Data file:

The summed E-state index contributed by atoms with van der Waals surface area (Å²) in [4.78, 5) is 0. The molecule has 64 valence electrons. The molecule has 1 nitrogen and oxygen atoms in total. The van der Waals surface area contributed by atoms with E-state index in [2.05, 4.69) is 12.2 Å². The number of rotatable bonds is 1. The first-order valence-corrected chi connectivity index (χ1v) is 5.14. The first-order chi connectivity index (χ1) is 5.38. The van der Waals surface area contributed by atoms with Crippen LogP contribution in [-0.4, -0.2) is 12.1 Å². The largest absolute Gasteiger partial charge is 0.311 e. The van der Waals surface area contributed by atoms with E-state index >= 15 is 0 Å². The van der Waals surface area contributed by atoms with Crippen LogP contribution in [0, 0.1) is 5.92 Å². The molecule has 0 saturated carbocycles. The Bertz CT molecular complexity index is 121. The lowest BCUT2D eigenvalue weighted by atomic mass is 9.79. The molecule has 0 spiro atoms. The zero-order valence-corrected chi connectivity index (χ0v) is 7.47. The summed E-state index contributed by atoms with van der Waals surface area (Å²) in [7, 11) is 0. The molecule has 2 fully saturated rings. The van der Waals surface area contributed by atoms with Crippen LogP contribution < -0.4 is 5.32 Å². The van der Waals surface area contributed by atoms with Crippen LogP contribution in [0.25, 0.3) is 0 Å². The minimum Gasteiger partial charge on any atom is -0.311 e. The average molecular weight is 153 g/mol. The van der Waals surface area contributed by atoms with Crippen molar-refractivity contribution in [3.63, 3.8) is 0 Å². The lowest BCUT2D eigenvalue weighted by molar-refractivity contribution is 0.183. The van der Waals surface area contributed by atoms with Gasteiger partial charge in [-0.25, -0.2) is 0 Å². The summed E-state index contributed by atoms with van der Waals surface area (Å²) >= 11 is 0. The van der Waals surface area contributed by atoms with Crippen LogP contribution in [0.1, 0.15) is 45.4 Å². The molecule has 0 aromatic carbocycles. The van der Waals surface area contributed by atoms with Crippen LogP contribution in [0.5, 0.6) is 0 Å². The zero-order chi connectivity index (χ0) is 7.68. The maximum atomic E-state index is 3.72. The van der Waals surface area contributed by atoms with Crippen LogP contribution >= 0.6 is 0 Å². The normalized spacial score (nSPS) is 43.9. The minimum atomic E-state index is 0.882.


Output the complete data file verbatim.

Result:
The summed E-state index contributed by atoms with van der Waals surface area (Å²) in [4.78, 5) is 0. The molecule has 64 valence electrons. The molecule has 1 nitrogen and oxygen atoms in total. The van der Waals surface area contributed by atoms with E-state index in [2.05, 4.69) is 12.2 Å². The number of rotatable bonds is 1. The first-order valence-corrected chi connectivity index (χ1v) is 5.14. The first-order chi connectivity index (χ1) is 5.38. The van der Waals surface area contributed by atoms with Crippen LogP contribution in [-0.4, -0.2) is 12.1 Å². The largest absolute Gasteiger partial charge is 0.311 e. The van der Waals surface area contributed by atoms with E-state index >= 15 is 0 Å². The van der Waals surface area contributed by atoms with Crippen LogP contribution in [0, 0.1) is 5.92 Å². The molecule has 0 saturated carbocycles. The Bertz CT molecular complexity index is 121. The lowest BCUT2D eigenvalue weighted by atomic mass is 9.79. The molecule has 0 spiro atoms. The zero-order valence-corrected chi connectivity index (χ0v) is 7.47. The summed E-state index contributed by atoms with van der Waals surface area (Å²) in [7, 11) is 0. The molecule has 2 fully saturated rings. The van der Waals surface area contributed by atoms with Crippen LogP contribution < -0.4 is 5.32 Å². The van der Waals surface area contributed by atoms with Crippen LogP contribution in [0.25, 0.3) is 0 Å². The minimum Gasteiger partial charge on any atom is -0.311 e. The average molecular weight is 153 g/mol. The van der Waals surface area contributed by atoms with Crippen molar-refractivity contribution in [3.63, 3.8) is 0 Å². The lowest BCUT2D eigenvalue weighted by molar-refractivity contribution is 0.183. The van der Waals surface area contributed by atoms with Gasteiger partial charge in [-0.25, -0.2) is 0 Å². The summed E-state index contributed by atoms with van der Waals surface area (Å²) >= 11 is 0. The van der Waals surface area contributed by atoms with Crippen LogP contribution in [0.1, 0.15) is 45.4 Å². The molecule has 0 aromatic carbocycles. The van der Waals surface area contributed by atoms with Crippen LogP contribution in [0.5, 0.6) is 0 Å². The zero-order chi connectivity index (χ0) is 7.68. The maximum atomic E-state index is 3.72. The van der Waals surface area contributed by atoms with Crippen LogP contribution >= 0.6 is 0 Å². The normalized spacial score (nSPS) is 43.9. The minimum atomic E-state index is 0.882.